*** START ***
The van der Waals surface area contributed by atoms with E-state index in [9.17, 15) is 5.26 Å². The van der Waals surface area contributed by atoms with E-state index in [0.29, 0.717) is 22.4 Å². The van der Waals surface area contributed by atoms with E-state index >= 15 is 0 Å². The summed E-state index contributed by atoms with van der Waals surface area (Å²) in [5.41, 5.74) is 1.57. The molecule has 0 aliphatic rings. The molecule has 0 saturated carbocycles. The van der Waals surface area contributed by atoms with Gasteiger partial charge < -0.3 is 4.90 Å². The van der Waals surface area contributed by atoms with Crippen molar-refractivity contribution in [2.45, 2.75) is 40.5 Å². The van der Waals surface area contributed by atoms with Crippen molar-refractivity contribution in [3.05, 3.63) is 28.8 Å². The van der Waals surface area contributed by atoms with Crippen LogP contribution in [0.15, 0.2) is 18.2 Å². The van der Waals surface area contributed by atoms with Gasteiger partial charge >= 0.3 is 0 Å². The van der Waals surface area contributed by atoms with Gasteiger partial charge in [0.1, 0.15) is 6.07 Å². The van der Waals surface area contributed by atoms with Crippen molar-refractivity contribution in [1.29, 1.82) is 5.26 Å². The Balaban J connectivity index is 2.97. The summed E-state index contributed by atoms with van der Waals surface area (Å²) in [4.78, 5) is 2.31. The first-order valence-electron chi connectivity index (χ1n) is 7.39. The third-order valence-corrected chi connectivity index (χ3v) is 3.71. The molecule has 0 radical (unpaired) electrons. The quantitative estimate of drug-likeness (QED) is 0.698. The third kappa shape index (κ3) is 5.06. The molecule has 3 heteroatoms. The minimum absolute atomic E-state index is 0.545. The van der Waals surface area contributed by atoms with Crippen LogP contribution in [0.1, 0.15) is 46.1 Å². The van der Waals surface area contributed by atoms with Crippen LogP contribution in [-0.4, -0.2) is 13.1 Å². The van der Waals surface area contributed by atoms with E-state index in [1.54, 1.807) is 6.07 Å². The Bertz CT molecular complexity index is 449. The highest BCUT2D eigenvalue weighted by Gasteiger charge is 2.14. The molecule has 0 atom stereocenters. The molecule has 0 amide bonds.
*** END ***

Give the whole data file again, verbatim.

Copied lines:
The van der Waals surface area contributed by atoms with E-state index in [9.17, 15) is 5.26 Å². The van der Waals surface area contributed by atoms with E-state index in [0.29, 0.717) is 22.4 Å². The van der Waals surface area contributed by atoms with E-state index >= 15 is 0 Å². The summed E-state index contributed by atoms with van der Waals surface area (Å²) in [5.41, 5.74) is 1.57. The molecule has 0 aliphatic rings. The molecule has 0 saturated carbocycles. The van der Waals surface area contributed by atoms with Gasteiger partial charge < -0.3 is 4.90 Å². The van der Waals surface area contributed by atoms with Crippen molar-refractivity contribution in [2.45, 2.75) is 40.5 Å². The van der Waals surface area contributed by atoms with Crippen molar-refractivity contribution in [3.05, 3.63) is 28.8 Å². The van der Waals surface area contributed by atoms with Crippen LogP contribution in [0.15, 0.2) is 18.2 Å². The van der Waals surface area contributed by atoms with Gasteiger partial charge >= 0.3 is 0 Å². The van der Waals surface area contributed by atoms with Gasteiger partial charge in [0.1, 0.15) is 6.07 Å². The van der Waals surface area contributed by atoms with Crippen molar-refractivity contribution in [1.29, 1.82) is 5.26 Å². The Balaban J connectivity index is 2.97. The summed E-state index contributed by atoms with van der Waals surface area (Å²) in [4.78, 5) is 2.31. The first-order valence-electron chi connectivity index (χ1n) is 7.39. The third-order valence-corrected chi connectivity index (χ3v) is 3.71. The molecule has 0 radical (unpaired) electrons. The quantitative estimate of drug-likeness (QED) is 0.698. The third kappa shape index (κ3) is 5.06. The molecule has 3 heteroatoms. The minimum absolute atomic E-state index is 0.545. The van der Waals surface area contributed by atoms with Crippen LogP contribution in [0.1, 0.15) is 46.1 Å². The van der Waals surface area contributed by atoms with Crippen LogP contribution in [-0.4, -0.2) is 13.1 Å². The van der Waals surface area contributed by atoms with E-state index in [1.54, 1.807) is 6.07 Å². The Bertz CT molecular complexity index is 449. The highest BCUT2D eigenvalue weighted by Gasteiger charge is 2.14. The molecule has 0 atom stereocenters. The molecule has 0 amide bonds.